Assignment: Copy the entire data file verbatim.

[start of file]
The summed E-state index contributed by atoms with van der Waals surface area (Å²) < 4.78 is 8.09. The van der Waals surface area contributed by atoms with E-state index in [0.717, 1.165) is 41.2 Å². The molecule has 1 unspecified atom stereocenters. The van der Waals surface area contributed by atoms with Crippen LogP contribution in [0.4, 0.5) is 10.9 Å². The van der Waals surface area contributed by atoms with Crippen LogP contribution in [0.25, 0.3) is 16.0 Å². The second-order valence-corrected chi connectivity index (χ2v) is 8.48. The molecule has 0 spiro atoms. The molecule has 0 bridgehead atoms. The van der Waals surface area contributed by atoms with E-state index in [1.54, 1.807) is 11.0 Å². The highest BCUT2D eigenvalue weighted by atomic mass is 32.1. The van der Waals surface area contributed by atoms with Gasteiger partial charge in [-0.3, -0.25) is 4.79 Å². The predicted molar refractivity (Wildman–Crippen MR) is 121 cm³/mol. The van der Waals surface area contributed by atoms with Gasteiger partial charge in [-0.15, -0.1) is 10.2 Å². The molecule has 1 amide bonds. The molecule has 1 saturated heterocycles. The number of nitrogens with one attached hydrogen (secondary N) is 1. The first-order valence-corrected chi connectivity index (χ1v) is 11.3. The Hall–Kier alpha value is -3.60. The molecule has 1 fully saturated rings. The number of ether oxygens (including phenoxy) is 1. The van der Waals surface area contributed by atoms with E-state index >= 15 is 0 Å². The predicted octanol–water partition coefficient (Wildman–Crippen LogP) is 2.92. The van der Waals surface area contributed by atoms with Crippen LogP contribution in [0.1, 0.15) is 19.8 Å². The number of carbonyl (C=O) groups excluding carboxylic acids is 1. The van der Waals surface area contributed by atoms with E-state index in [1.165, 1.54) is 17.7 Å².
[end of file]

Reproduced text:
The summed E-state index contributed by atoms with van der Waals surface area (Å²) < 4.78 is 8.09. The van der Waals surface area contributed by atoms with E-state index in [0.717, 1.165) is 41.2 Å². The molecule has 1 unspecified atom stereocenters. The van der Waals surface area contributed by atoms with Crippen LogP contribution in [0.4, 0.5) is 10.9 Å². The van der Waals surface area contributed by atoms with Crippen LogP contribution in [0.25, 0.3) is 16.0 Å². The second-order valence-corrected chi connectivity index (χ2v) is 8.48. The molecule has 0 spiro atoms. The molecule has 0 bridgehead atoms. The van der Waals surface area contributed by atoms with E-state index in [1.54, 1.807) is 11.0 Å². The highest BCUT2D eigenvalue weighted by atomic mass is 32.1. The van der Waals surface area contributed by atoms with Gasteiger partial charge in [-0.3, -0.25) is 4.79 Å². The predicted molar refractivity (Wildman–Crippen MR) is 121 cm³/mol. The van der Waals surface area contributed by atoms with Gasteiger partial charge in [-0.15, -0.1) is 10.2 Å². The molecule has 1 amide bonds. The molecule has 1 saturated heterocycles. The number of nitrogens with one attached hydrogen (secondary N) is 1. The first-order valence-corrected chi connectivity index (χ1v) is 11.3. The Hall–Kier alpha value is -3.60. The molecule has 1 fully saturated rings. The number of ether oxygens (including phenoxy) is 1. The van der Waals surface area contributed by atoms with E-state index >= 15 is 0 Å². The predicted octanol–water partition coefficient (Wildman–Crippen LogP) is 2.92. The van der Waals surface area contributed by atoms with Crippen LogP contribution in [0.1, 0.15) is 19.8 Å². The number of carbonyl (C=O) groups excluding carboxylic acids is 1. The van der Waals surface area contributed by atoms with E-state index in [1.165, 1.54) is 17.7 Å².